When my husband and I were looking to buy a house 9 years ago, he alone qualified for a $250,000 loan (we married a year after that so I didn't get counted in on all the numbers). There is NO POSSIBLE WAY we could have afforded that kind of loan. Not even eating Mac n' cheese for every meal. NO WAY. Basically we told our agent what we were willing to spend per month and worked backwards to figure out our budget. But there are actually people out there that think because they qualify for a particular amount that they can actually go out and spend that much. INSANE.

And now? We all have to help all the people that made such a stupid decision. BTW, about 90% of home owners are making their monthly payments just fine. This "bail out" situation is a bit overblown, but that's what our country is like nowadays.

The squeaky wheel gets the oil, didn't you know?

Monkey McWearingChaps said...

Remember when I blogged about this 2 years ago to the day (almost?) I believe the post is still on my blogspot blog for all of posterity to read.

Since I work in the industry I'll concur-most of us knew it was coming. The ones who did were simply ignored.

Christine said...

We bought our house 9 years ago, too, and the amount they were willing to lend us was insane. We kept trying to rework our budget based on Paul's salary (I couldn't work until I was licensed), and we could not figure out where they were coming up with that number.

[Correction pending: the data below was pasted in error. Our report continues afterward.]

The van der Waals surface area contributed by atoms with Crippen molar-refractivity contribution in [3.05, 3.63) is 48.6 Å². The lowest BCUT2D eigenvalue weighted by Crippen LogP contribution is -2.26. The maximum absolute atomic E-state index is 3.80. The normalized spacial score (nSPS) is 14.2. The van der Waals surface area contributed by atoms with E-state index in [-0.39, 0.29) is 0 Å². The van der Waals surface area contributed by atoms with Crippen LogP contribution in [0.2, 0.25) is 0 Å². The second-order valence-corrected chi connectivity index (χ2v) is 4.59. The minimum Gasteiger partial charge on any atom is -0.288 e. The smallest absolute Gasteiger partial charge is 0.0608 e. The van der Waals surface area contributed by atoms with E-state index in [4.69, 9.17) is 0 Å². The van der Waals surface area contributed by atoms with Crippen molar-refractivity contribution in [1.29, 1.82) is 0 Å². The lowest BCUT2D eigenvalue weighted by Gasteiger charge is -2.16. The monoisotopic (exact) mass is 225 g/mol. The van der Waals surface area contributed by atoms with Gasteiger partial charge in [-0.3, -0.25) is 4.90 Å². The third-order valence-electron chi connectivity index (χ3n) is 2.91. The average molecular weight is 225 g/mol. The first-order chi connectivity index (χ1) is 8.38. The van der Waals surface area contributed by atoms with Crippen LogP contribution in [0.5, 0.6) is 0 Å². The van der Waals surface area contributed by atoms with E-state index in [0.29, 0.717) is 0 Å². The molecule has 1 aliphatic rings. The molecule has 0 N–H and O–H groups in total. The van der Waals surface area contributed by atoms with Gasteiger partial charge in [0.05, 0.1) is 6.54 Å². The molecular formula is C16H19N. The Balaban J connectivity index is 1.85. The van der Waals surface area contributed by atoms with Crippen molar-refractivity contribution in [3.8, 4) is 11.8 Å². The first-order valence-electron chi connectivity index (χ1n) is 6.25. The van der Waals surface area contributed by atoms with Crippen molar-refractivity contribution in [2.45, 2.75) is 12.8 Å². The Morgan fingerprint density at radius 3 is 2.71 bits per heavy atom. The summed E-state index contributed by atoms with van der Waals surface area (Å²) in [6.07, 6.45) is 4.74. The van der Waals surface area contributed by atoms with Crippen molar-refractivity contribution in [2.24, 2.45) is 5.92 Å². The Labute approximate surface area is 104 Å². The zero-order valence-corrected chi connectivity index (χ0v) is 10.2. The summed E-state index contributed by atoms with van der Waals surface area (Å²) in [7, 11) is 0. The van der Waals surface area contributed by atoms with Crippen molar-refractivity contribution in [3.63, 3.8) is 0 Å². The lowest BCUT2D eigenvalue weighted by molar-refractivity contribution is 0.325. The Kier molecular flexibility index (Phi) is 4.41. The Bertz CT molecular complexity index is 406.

We bought a house that was $100,000 cheaper than what they were willing to give us.

The best description I've heard about this was that we were living like it was one big frat party and now it's time for the hangover.

kristen said...

It is so frustrating for financially responsible people to have to bail out the ignorant (or greedy, I'm not sure which is closer to the truth). My husband and I have some debt but it is well within our means to pay each month. We pay more than the minimum on our secure debt each month and never carry a balance on our credit cards.

My boss makes 3 times what I do and lives paycheck to paycheck and is constantly whining about not having enough money. Oh and she is building a "fabulous" new house in an exclusive subdivision.

I agree that if I could see the housing bubble about to burst with no financial education at all that the politicians should have seen it first. But the lack of personal responsibility really makes me sad.

elizasmom said...

We had a similar experience to dooneybug and christine — we qualified for a loan about $100,000 higher than we knew we could afford. We made compromises (live in a solidly-built gorgeous house that has some old-house quirks in a friendly neighborhood in an iffy school system) but we can still afford the payments and we can even do crazy stuff like buy groceries! As a quasi-tree-hugger my heart hurts to see all these plastic McMansions on deforested lots that are just sitting there empty, for no good reason. The whole thing drives me crazy. If a financial idiot like me could figure out that interest-only loans were stupid 5 years ago when my friends described it to me... Ah well, no one has ever gone broke overestimating people's capacity to put their heads in the sand.

Bryan said...

I'm sorry...what was that...I'm to broke to pay attention...
I hate money...or just the lack there of.